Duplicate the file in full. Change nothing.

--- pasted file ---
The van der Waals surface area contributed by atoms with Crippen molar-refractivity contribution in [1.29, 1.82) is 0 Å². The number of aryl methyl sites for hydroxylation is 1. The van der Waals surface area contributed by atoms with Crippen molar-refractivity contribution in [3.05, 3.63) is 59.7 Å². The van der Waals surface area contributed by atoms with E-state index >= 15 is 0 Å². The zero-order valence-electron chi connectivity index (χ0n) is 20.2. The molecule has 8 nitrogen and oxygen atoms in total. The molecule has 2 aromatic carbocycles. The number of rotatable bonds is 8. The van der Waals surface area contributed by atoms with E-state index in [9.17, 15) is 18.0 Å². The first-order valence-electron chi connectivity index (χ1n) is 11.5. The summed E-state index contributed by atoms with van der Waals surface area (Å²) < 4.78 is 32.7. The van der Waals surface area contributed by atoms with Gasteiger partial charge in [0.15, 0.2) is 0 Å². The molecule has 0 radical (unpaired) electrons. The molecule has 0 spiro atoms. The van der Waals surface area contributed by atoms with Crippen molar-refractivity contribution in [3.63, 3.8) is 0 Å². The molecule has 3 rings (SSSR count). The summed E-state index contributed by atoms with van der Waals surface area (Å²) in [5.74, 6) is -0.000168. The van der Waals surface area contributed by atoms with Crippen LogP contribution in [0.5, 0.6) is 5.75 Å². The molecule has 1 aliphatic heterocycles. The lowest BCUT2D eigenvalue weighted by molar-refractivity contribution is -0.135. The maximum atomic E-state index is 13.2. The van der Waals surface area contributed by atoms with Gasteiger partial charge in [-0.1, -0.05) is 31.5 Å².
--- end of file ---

The van der Waals surface area contributed by atoms with Crippen molar-refractivity contribution in [1.29, 1.82) is 0 Å². The number of aryl methyl sites for hydroxylation is 1. The van der Waals surface area contributed by atoms with Crippen molar-refractivity contribution in [3.05, 3.63) is 59.7 Å². The van der Waals surface area contributed by atoms with E-state index >= 15 is 0 Å². The zero-order valence-electron chi connectivity index (χ0n) is 20.2. The molecule has 8 nitrogen and oxygen atoms in total. The molecule has 2 aromatic carbocycles. The number of rotatable bonds is 8. The van der Waals surface area contributed by atoms with E-state index in [9.17, 15) is 18.0 Å². The first-order valence-electron chi connectivity index (χ1n) is 11.5. The summed E-state index contributed by atoms with van der Waals surface area (Å²) < 4.78 is 32.7. The van der Waals surface area contributed by atoms with Gasteiger partial charge in [0.15, 0.2) is 0 Å². The molecule has 0 radical (unpaired) electrons. The molecule has 0 spiro atoms. The van der Waals surface area contributed by atoms with Crippen molar-refractivity contribution in [3.63, 3.8) is 0 Å². The molecule has 3 rings (SSSR count). The summed E-state index contributed by atoms with van der Waals surface area (Å²) in [5.74, 6) is -0.000168. The van der Waals surface area contributed by atoms with Crippen LogP contribution in [0.5, 0.6) is 5.75 Å². The molecule has 1 aliphatic heterocycles. The lowest BCUT2D eigenvalue weighted by molar-refractivity contribution is -0.135. The maximum atomic E-state index is 13.2. The van der Waals surface area contributed by atoms with Gasteiger partial charge in [-0.1, -0.05) is 31.5 Å².